As a yoga teacher and Health Educator I am regularly asked by my students what kind of diet I follow. I figure since it is asked in those settings, perhaps it is questioned by our readers as well. It is actually a more complicated question for me to answer. The yogic diet (or sattvic diet) suggests you eat a vegetarian diet full of vegetables, fruit, and whole grains light in nature that help clear the mind. They suggest you avoid meat, coffee, refined sugar, or excessively spicy, salty, or sour foods. More on this diet can be found here at Yoga Journal.
While I actually do follow this diet for the most part, I make daily exceptions. For one, I love a cup of coffee in the morning and have no plans to take this out of the morning ritual. My diet most closely resembles a pescetarian diet, where I do not eat meat but I do eat fish. With that being said I don't label myself as anything; vegetarian, pescetarian, vegan, gluten free, paleo, etc. My diet usually consists of vegetarian or vegan meals, but I do throw seafood into the mix once in a while. Sushi is my everything. With that in mind, I take ahimsa, the sanskrit word of non-violence and a large part of yogic philosophy, always into consideration. I try to do the least amount of harm to the environment and animals through my diet. I pay close attention to where my food comes from. I use the Monterey Bay Aquarium's seafood watch program to choose the best seafood choices. I buy most of my vegetables and fruit from JP Organics, a local CSA program, and my eggs from a local woman with a small farm.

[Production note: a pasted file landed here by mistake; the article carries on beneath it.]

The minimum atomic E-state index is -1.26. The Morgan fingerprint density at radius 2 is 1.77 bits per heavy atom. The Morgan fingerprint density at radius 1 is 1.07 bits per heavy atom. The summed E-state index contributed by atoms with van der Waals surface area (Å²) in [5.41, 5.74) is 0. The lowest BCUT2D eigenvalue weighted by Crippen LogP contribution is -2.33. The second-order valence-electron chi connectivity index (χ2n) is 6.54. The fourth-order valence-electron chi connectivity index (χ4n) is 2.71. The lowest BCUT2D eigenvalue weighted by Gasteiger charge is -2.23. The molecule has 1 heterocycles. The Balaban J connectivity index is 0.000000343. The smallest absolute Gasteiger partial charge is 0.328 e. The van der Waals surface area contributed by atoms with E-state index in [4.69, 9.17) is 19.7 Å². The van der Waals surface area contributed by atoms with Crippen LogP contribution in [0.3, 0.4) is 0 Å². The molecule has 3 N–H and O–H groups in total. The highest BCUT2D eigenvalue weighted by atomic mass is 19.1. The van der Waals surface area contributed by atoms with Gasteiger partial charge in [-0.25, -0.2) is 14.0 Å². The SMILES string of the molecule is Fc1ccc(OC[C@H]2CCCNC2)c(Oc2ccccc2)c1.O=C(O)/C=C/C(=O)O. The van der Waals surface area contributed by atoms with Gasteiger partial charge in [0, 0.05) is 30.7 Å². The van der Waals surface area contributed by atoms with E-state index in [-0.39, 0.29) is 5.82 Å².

I eat what feels good to my body. I listen to my cravings, what I need, and have just that. I believe in all things in moderation and balance, meaning if I want the dessert I will have the dessert and then in turn choose a healthier, less sugar filled meal next time I eat. And above all, I do not go on diets! I did this once, it was the Atkins diet, about 10 years ago. While I did lose weight, it was not sustainable or satisfying. As soon as I went back to my normal eating patterns, the weight came back and then some. My metabolism had slowed and I ate substantially more of the foods I had been denying myself. It was a lesson I thankfully only had to learn once to leave a lasting impression. Besides, food is such an enjoyable part of life I don't want to miss out on through restrictions.
I recently read the book, French Women Don't Get Fat, which made me think of writing this post. It is a fabulous book (recommended to me by Ashley), not about dieting, but about living a healthier lifestyle in order to keep the body at an equilibrium and avoid putting on those extra pounds. Much of what the author discussed was similar to my viewpoint, and what I described above. She also brought up some great practices I need to incorporate more into my day to day, like drinking more water and walking more. A highly recommended read.